2017 World Junior Championship catch up for KHL players
By now you should know Russia won bronze at the IIHF World Junior Championship over Sweden, and that was thanks to the strong performance of four key players listen below. They really did not have the best squad but battled through it none the less.
The Four Key Players:
Kirill Kaprizov (Min, 5th round pick, 2016) – Kaprizov tied for the lead in the world junior championship with 12 points in seven games. The Russians had one dangerous line in the tournament and it was anchored by Kaprizov. By now you should know about Kaprizov in keeper leagues and if not get him as soon as possible or it’ll be too late (last warning I swear). Currently his is six points back of Kuznetsov’s U20 record for KHL scoring, but he is holding a higher points per game ratio at 0.90.
Mikhail Vorobyov (Phi, 4th round pick, 2015) – Vorobyov stood out as a playmaking centre for the Russians during the tournament. Most plays went through him on the powerplay, and he was able to control the play when it was on his stick. He finished the tournament with 10 assists and zero goals in seven games, but it did not help him that he only took eight shots, EIGHT! Vorobyov has never had more than 10 goals in a season as he is not a big shot taker. If he is going to come over to North America he is really going to need to show different aspects to his game as one dimensional players do not excel well in the NHL.
Ilya Samsonov (Wsh, 1st round pick, 2015) – The Capitals goaltender stood out in the tournament for the Russians and as the tournament progressed so did his game. In the playoffs Samsonov only allowed four goals, three of which were to the Americans but none of the three were stoppable unless the crazy bounces somehow luckily hit him instead of hitting a hole and going in. He finished the tournament with a 0.930 save percentage and a 2.11 goals against average. I wrote more about his performance here –> http://www.dobberprospects.com/ilya-samsonov/.
Yegor Rykov (NJ, 5th round pick, 2016) – The defenseman who stood out most for the Russians was not Mikhail Sergachev (sometimes written Sergachov), the Montreal 2016 first round pick, but instead was the fifth round selection by the Devils in the same draft. Rykov ran the powerplay for the Russians and played a smart and quick transition game that gained him more ice time as the tournament progressed. The full time KHLer finished the tournament with seven points in the seven games, tied for third in scoring and finishing five points ahead of the next defenseman.
Other KHL players who impressed:
Pavel Karnaukhov (Cgy, 5th round pick 2016) – Karnaukhov, who went back to the KHL from the WHL Calgary Hitmen prior to the season starting, played well during the tournament but did not stand out as again the Russians really had one line going until the final two games. He finished the tournament with four points in seven games and became better as the tournament progressed. Karnaukhov only had 10 shots on goals, so his point total might be a little inflated (by one point) if he did not shoot 20%. He has bounced around the KHL and VHL this season and he seems to have stagnated in his point totals as he has around the same points per game that he did in the WHL.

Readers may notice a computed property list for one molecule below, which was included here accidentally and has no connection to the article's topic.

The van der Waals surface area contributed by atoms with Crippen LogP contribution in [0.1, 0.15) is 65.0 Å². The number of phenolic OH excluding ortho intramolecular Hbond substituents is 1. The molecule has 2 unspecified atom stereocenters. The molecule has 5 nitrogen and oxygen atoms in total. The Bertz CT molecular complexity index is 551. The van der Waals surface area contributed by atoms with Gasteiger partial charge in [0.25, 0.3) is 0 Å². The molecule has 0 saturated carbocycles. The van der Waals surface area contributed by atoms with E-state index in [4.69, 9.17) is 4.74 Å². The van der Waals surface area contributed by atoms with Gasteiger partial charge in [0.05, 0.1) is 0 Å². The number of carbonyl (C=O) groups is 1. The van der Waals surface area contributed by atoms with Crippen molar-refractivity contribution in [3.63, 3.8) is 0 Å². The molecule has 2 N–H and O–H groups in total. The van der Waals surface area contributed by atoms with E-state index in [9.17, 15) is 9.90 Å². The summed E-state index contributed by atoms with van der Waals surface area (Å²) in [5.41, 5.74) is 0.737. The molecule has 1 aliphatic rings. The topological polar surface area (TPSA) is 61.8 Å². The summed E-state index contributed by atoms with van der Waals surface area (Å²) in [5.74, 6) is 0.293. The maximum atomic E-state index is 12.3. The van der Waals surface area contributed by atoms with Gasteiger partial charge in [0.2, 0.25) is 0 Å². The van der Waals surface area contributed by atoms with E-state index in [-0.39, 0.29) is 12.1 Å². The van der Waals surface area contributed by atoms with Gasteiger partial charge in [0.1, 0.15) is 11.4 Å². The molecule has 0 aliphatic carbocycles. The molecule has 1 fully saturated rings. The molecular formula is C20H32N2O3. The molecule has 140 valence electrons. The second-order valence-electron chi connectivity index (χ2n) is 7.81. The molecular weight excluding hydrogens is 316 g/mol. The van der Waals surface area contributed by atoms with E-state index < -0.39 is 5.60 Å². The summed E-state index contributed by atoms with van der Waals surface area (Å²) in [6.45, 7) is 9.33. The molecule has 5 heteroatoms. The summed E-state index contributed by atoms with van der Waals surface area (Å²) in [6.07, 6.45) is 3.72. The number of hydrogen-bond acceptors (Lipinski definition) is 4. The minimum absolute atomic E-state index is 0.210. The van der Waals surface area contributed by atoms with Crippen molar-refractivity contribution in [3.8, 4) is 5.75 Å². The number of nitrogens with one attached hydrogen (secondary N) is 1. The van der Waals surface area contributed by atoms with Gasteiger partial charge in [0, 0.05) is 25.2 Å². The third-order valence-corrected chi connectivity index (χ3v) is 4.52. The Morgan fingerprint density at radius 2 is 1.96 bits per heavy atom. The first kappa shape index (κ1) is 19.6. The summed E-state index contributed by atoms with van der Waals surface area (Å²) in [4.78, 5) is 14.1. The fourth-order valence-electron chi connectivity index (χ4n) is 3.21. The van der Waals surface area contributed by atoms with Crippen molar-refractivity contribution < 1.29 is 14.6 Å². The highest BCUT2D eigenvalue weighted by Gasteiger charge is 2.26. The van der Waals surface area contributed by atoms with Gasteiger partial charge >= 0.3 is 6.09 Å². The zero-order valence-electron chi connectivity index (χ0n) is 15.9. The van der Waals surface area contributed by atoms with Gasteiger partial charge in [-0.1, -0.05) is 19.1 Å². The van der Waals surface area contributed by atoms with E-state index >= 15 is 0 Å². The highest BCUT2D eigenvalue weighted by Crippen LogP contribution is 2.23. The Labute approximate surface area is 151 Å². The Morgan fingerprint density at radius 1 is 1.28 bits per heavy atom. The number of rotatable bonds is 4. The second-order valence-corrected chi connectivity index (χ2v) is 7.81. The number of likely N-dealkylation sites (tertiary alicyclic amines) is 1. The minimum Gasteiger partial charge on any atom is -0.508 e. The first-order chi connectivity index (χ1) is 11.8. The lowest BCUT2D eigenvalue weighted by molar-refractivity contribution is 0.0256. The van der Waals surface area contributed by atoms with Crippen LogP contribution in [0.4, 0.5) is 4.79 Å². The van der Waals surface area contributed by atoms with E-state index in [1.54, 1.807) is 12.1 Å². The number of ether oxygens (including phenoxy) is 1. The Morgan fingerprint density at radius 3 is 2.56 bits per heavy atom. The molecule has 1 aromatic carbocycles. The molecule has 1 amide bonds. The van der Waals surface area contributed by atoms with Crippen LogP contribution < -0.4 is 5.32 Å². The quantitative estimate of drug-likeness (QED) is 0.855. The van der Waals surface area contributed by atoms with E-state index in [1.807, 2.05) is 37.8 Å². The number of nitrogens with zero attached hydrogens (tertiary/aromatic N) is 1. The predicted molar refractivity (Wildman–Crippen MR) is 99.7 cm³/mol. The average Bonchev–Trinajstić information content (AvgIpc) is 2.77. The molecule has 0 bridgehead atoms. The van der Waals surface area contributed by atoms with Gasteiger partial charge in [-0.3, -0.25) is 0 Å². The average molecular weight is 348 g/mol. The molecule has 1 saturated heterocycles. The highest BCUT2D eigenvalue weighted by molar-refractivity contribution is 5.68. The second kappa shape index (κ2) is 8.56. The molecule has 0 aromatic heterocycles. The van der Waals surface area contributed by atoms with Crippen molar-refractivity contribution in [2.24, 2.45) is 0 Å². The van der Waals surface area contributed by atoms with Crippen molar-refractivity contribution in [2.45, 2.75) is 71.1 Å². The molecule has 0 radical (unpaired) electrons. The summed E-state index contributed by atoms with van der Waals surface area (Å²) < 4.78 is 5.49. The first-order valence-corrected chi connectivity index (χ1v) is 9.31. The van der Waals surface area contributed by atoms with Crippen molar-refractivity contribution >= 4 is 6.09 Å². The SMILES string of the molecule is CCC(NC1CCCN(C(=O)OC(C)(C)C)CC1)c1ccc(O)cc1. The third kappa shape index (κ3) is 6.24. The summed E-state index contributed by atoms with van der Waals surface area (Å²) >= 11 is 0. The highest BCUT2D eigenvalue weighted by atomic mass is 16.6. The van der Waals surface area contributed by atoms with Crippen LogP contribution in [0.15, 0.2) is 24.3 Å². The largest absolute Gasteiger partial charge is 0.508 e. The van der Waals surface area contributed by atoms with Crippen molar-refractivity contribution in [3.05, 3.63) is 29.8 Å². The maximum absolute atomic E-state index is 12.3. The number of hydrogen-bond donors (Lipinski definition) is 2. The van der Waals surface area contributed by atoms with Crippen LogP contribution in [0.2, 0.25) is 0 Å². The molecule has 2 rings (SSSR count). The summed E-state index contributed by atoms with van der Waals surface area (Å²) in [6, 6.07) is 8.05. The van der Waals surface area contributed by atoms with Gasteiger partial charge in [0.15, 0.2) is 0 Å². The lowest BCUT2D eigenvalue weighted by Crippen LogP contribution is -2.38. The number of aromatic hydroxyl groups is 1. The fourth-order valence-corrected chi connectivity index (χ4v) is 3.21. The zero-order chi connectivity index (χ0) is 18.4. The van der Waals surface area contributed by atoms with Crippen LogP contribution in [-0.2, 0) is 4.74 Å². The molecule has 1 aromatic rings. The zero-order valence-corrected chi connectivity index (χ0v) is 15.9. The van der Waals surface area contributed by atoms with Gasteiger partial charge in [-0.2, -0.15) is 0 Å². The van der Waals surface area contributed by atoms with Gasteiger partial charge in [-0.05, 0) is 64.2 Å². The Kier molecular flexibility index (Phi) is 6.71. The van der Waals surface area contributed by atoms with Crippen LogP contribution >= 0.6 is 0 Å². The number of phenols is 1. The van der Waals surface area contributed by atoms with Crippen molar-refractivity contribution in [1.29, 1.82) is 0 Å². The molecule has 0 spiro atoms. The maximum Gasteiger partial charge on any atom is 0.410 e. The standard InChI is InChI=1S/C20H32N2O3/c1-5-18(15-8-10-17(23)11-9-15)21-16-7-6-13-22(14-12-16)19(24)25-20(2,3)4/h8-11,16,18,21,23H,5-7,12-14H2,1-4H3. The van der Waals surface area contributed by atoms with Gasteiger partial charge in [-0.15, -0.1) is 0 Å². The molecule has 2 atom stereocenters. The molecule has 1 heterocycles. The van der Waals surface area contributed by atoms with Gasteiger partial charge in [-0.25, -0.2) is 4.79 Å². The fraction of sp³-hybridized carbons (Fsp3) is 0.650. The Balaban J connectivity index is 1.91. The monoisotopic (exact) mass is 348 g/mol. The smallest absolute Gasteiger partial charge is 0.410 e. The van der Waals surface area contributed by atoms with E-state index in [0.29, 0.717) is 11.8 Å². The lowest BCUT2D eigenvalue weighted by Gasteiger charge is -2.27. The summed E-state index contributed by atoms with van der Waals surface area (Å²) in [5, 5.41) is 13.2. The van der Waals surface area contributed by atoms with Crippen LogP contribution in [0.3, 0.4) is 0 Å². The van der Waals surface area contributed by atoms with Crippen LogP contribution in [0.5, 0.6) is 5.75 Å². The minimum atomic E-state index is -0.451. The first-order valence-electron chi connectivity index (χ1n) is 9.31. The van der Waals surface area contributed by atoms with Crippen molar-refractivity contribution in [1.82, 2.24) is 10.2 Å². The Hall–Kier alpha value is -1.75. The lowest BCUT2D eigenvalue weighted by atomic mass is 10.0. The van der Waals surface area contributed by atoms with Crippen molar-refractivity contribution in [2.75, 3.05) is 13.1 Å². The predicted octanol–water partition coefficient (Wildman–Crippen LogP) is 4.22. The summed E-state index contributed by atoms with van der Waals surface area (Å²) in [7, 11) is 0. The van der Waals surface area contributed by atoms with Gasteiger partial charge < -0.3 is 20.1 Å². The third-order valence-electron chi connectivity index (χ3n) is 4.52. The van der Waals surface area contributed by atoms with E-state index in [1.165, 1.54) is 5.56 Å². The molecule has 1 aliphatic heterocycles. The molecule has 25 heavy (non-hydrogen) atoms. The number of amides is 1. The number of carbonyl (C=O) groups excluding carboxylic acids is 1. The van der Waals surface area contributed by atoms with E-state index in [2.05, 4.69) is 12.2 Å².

Alexander Polunin (Passed over in 2016 draft) – Polunin showed up as one of the better players for the Russians in the tournament finishing with six points, three goals and three assists, in the seven games. He showed his skating prowess, quick release, playmaking ability, and high hockey IQ in the short tournament when eyes were not glued to Kaprizov. This season Polunin has 13 points in 36 games for Lokomotiv of the KHL as he could potentially be drafted this season. The reason he has been passed over, besides the Russian factor, is that he is 5-9 and 172 pounds, if it were not for those factors he would have been selected at least in the top four rounds.
Quick hit on notable Russia WJC players who play in North America.
Yakov Trenin (Nsh, 2nd round pick, 2015) – should have been much better in the tournament, but like most other Russian players struggled to score but got better as the tournament progressed.
Denis Guryanov (Dal, 1st round pick, 2015) – Seemed to take over the final two matchups versus the USA and Sweden using his size and speed, and scoring the Bronze medal winning goal in overtime.
Mikhail Sergachev (Mtl, 1st round pick, 2016) – Did not take over any games or lead Russia on the back end. Started well but then tailed off in the middle before picking his game back up in the final two games. People expected more but he was still a steady force back there.
Thanks for reading, feel free to yell in the comments. If you are bored follow me on The Cyber I can be interesting –> @FHPQuinn
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